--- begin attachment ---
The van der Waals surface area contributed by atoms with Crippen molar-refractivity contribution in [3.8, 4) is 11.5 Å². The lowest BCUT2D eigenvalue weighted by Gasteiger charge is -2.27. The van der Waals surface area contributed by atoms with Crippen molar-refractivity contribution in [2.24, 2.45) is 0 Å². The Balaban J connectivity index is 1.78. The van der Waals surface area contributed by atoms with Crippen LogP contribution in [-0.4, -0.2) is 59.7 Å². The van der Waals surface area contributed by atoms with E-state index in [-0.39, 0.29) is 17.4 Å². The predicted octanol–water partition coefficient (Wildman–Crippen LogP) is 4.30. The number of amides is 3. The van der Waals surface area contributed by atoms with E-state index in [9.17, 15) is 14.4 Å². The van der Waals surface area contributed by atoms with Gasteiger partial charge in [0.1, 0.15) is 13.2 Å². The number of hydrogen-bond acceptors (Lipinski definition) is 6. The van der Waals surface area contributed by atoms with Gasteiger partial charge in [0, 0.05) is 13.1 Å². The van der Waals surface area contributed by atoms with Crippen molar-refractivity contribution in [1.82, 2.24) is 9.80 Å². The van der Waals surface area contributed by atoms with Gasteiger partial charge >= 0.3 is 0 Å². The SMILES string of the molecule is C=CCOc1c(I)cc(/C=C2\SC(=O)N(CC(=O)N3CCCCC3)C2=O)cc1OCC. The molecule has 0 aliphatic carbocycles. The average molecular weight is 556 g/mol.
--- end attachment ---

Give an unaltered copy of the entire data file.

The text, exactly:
The van der Waals surface area contributed by atoms with Crippen molar-refractivity contribution in [3.8, 4) is 11.5 Å². The lowest BCUT2D eigenvalue weighted by Gasteiger charge is -2.27. The van der Waals surface area contributed by atoms with Crippen molar-refractivity contribution in [2.24, 2.45) is 0 Å². The Balaban J connectivity index is 1.78. The van der Waals surface area contributed by atoms with Crippen LogP contribution in [-0.4, -0.2) is 59.7 Å². The van der Waals surface area contributed by atoms with E-state index in [-0.39, 0.29) is 17.4 Å². The predicted octanol–water partition coefficient (Wildman–Crippen LogP) is 4.30. The number of amides is 3. The van der Waals surface area contributed by atoms with E-state index in [9.17, 15) is 14.4 Å². The van der Waals surface area contributed by atoms with Gasteiger partial charge in [0.1, 0.15) is 13.2 Å². The number of hydrogen-bond acceptors (Lipinski definition) is 6. The van der Waals surface area contributed by atoms with Gasteiger partial charge in [0, 0.05) is 13.1 Å². The van der Waals surface area contributed by atoms with Crippen molar-refractivity contribution in [1.82, 2.24) is 9.80 Å². The van der Waals surface area contributed by atoms with Gasteiger partial charge >= 0.3 is 0 Å². The SMILES string of the molecule is C=CCOc1c(I)cc(/C=C2\SC(=O)N(CC(=O)N3CCCCC3)C2=O)cc1OCC. The molecule has 0 aliphatic carbocycles. The average molecular weight is 556 g/mol.